Mortgagee sales on the rise as homeowners ‘let it all go too long’

The number of mortgagee sales looks to be on the rise – but they are still just a fraction of the total market, experts say.

A mortgagee sale happens when a homeowner does not meet their mortgage repayments, so the property must be sold to repay the debt owed to the bank.

TradeMe currently has 65 residential properties listed as mortgagee sales, which is 35 percent up on the same time last year.

But the site’s property sales director Gavin Lloyd said that number was “quite small” – less than one percent of TradeMe’s more than 42,000 property listings.

“In the market overall we are seeing properties generally taking longer to sell so this could also be contributing to the number of mortgagee listings increasing.

“We know it’s a tough time with the rising cost of living and interest rates taking its toll on homeowners, however mortgagee sales are often a last resort so some sellers may also look to proactively list their properties before they are required to by lenders.”

In Wellington, Bayleys regional general manager Grant Henderson said his team would usually appraise up to three properties a year for banks considering mortgagee sales.

But lately, staff were hitting that number each month.

“We’ve got a broad range, from developers who’ve found themselves in a sticky situation due to funding, we’ve found mums and dads that’ve got themselves just in the wrong situation, but also investors.

“People have probably let it all go too long, and there’s a lot of denial around the situation they’re in.”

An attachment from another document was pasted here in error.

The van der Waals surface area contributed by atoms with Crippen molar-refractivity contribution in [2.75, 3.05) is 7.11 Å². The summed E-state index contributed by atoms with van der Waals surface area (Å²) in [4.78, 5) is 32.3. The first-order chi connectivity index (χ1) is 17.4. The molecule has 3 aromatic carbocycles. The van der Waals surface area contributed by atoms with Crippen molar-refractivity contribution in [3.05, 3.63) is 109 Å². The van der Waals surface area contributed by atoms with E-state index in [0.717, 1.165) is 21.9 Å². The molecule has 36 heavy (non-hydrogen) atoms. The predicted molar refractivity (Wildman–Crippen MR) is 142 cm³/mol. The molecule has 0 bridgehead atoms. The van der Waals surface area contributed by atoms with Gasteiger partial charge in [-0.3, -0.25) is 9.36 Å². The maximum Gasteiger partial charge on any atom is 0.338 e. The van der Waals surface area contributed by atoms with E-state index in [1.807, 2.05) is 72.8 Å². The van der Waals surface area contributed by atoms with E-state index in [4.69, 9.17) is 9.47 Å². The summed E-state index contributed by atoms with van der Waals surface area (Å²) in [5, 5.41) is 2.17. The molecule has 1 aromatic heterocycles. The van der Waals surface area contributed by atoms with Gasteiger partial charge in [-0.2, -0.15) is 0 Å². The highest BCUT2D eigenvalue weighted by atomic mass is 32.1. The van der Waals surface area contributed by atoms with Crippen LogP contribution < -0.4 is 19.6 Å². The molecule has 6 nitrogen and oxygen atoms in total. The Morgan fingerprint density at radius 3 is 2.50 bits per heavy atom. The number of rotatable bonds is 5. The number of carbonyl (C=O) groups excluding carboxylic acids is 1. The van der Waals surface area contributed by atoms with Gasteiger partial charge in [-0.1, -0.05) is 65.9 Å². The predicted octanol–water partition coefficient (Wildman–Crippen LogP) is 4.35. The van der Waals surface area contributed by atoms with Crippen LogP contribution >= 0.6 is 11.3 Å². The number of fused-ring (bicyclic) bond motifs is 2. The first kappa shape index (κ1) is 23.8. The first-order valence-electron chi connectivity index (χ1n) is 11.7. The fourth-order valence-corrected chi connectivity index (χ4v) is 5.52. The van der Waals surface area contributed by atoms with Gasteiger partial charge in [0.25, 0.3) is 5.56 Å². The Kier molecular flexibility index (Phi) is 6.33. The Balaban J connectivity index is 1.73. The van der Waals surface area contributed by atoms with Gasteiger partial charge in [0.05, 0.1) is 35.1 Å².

Banks did not take such sales lightly, and it was an absolute last resort, he said.

“Based on some of the things we’ve seen, these people have been in financial difficulty for a long time, it’s not just like, ‘you lost your job last month, this month we’re gonna close you down’, this takes a long time for the banks … to get to the point where they have to pull the pin.”

People got plenty of warning and communication from the bank – up to three years’ worth – before they exercise their mortgagee rights and force a sale, said Henderson.

“Most pragmatic and practical mums and dads will get through it, but some people are just in that denial phase,” he said.

Climbing interest rates, insurance costs and council rates had been tipping homeowners into difficulty in recent times.

For those reason, an increasing number of mortgagee sales was not surprising, CoreLogic chief property economist Kelvin Davidson said.

But it was “nothing like” the peak in 2009 after the global financial crisis, which was an extraordinary period.

That year, New Zealand saw up to 800 mortgagee sales in a month, compared to 24 in the first quarter of this year, Davidson said.

According to the news on Radio New Zealand

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